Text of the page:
DirecTV, Fox Networks in carriage dispute

News Corp.-owned channels could be yanked by Nov. 1

A carriage dispute has broken out between DirecTV and Fox Networks that could lead to the News Corp.-owned channels being yanked by Nov. 1 at midnight.

Fox went public with the tiff late Thursday with a statement suggesting DirecTV made an abrupt threat of dropping carriage just days after submitting a proposal to which Fox hadn’t yet responded.

“They have given us no chance to respond before taking an unnecessarily aggressive posture and going public. It is disappointing that they have chosen bad faith tactics over meaningful negotiation.”

But DirecTV countered that News Corp. is trying to gouge them for 40% increase in affiliate fees, which it deemed in its own statement as “unfair and unwarranted.”

The channels that could be affected include FX, National Geographic Channel, SPEED, FUEL TV, FOX Soccer, FOX Soccer Plus, Fox Movie Channel, FOX Deportes, and 19 regional sports networks.

The Fox broadcast network and Fox News Channel are not expected to get yanked because they are covered under separate affiliate agreements with the satcaster, but a spokesman for Fox Networks said it is possible they could be affected if the conflict escalates. The broadcast network is currently airing the World Series in primetime.

While terms of the deal were not known, the carriage deal between DirecTV and Fox Networks is known to have already expired as of Oct. 1. Signals remained on air per mutual agreement between the companies.

The timing of Nov. 1 may not be coincidental given it is on the eve of News Corp.’s annual shareholders meeting.

Pulling the plug on the Fox channels could hurt the company’s advertising revenues given DirecTV is in nearly 20 million homes across the U.S. However, DirecTV could also find itself getting bruised in the court of public opinion should the dispute drag on given consumers don’t reserve their anger over missing shows to the networks themselves, either.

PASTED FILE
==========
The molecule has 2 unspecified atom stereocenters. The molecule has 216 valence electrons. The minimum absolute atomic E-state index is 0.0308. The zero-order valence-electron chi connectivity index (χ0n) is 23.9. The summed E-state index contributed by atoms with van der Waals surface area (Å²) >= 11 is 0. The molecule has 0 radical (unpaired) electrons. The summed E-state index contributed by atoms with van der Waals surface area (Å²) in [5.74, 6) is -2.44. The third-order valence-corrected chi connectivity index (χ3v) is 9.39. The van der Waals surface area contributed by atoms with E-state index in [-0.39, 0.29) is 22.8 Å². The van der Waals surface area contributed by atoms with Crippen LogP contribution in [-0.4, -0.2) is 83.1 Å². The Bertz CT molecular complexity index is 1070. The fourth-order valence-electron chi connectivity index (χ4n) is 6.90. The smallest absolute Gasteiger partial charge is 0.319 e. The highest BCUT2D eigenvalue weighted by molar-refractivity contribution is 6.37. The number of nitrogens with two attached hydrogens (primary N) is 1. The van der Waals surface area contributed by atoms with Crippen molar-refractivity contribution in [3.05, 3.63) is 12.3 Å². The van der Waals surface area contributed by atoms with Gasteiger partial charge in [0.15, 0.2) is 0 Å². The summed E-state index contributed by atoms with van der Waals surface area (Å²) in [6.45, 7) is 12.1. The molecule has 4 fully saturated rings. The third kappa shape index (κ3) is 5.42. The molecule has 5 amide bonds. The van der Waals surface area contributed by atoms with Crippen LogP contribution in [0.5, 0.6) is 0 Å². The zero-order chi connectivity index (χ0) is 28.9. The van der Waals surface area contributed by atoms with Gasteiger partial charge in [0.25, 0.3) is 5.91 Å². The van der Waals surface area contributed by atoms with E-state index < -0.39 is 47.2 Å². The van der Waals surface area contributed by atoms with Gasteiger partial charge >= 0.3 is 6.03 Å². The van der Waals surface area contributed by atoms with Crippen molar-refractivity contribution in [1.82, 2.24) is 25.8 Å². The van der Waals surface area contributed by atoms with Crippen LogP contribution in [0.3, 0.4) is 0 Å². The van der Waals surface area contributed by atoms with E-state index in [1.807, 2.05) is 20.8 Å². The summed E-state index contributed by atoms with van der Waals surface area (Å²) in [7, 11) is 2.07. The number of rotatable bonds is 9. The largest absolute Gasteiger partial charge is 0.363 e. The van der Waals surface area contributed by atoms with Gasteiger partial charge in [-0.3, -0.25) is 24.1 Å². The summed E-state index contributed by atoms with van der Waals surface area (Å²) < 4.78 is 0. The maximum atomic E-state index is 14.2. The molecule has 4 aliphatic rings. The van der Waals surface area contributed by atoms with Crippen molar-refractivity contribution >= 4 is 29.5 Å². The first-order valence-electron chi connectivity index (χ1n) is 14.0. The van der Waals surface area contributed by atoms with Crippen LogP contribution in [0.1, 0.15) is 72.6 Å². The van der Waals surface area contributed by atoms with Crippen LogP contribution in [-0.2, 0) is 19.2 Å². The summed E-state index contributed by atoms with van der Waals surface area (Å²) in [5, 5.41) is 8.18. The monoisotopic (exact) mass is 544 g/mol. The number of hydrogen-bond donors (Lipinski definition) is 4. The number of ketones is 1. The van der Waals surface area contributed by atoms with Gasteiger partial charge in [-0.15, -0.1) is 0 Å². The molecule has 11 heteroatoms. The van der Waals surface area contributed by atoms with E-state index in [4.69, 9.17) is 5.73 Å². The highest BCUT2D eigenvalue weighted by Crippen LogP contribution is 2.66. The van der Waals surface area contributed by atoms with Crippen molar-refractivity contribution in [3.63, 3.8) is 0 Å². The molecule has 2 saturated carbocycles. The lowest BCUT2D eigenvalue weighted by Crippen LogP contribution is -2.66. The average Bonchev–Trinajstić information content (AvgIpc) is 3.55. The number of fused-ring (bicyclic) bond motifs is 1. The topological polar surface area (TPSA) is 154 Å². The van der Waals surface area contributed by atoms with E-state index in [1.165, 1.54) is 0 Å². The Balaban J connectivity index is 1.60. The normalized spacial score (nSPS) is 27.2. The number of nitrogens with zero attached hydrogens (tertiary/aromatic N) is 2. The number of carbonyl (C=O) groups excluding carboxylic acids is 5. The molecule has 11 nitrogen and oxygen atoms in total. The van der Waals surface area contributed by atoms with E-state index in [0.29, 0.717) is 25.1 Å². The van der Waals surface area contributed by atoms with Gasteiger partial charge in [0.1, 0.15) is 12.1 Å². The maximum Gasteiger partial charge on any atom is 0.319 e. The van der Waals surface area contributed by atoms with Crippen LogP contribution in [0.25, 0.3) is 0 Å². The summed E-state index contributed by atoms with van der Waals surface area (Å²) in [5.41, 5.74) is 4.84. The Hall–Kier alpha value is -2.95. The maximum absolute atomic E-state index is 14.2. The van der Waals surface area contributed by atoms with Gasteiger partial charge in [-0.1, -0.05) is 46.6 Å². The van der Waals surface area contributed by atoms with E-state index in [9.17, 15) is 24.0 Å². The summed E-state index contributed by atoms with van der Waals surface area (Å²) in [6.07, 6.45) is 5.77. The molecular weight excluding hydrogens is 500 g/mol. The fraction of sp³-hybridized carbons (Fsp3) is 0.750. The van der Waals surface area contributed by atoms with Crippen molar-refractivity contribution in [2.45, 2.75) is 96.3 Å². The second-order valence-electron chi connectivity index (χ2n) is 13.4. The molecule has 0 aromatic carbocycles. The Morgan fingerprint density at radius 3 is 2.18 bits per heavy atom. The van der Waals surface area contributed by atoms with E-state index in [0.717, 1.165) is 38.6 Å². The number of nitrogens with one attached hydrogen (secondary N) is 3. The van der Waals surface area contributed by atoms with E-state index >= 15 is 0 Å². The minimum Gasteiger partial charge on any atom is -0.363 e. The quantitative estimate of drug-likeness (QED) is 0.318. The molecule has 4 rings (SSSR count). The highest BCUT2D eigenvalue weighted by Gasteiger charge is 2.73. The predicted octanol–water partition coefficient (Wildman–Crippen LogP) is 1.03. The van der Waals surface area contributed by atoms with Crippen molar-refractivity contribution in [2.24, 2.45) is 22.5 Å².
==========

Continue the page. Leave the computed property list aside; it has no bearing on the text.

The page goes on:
DirecTV’s statement indicated that yanking channels is a last resort it may not be able to avoid.

“We hope to resolve this situation before any action is taken, but we will do what’s necessary to protect our customers from excessive and unwarranted fee increases. We already provide News Corp nearly a billion dollars a year for their channels, and we have no problem continuing to compensate them fairly.”

The News Corp.-DirecTV conflict is the first skirmish between programmer and distributor to go public in quite a while, though these clashes became increasingly routine last year given increasing demands for increases in retransmission consent fees.

Fox Networks got embroiled in at least three different similar standoffs in 2010, including Time Warner Cable, Dish Network and Cablevision. The latter dispute, which nearly disrupted last year’s World Series, was so heated that it brought the prospect of FCC intervention.

Fox has already signaled it intends to rally support with the launch of a website Friday called keepmynets.com.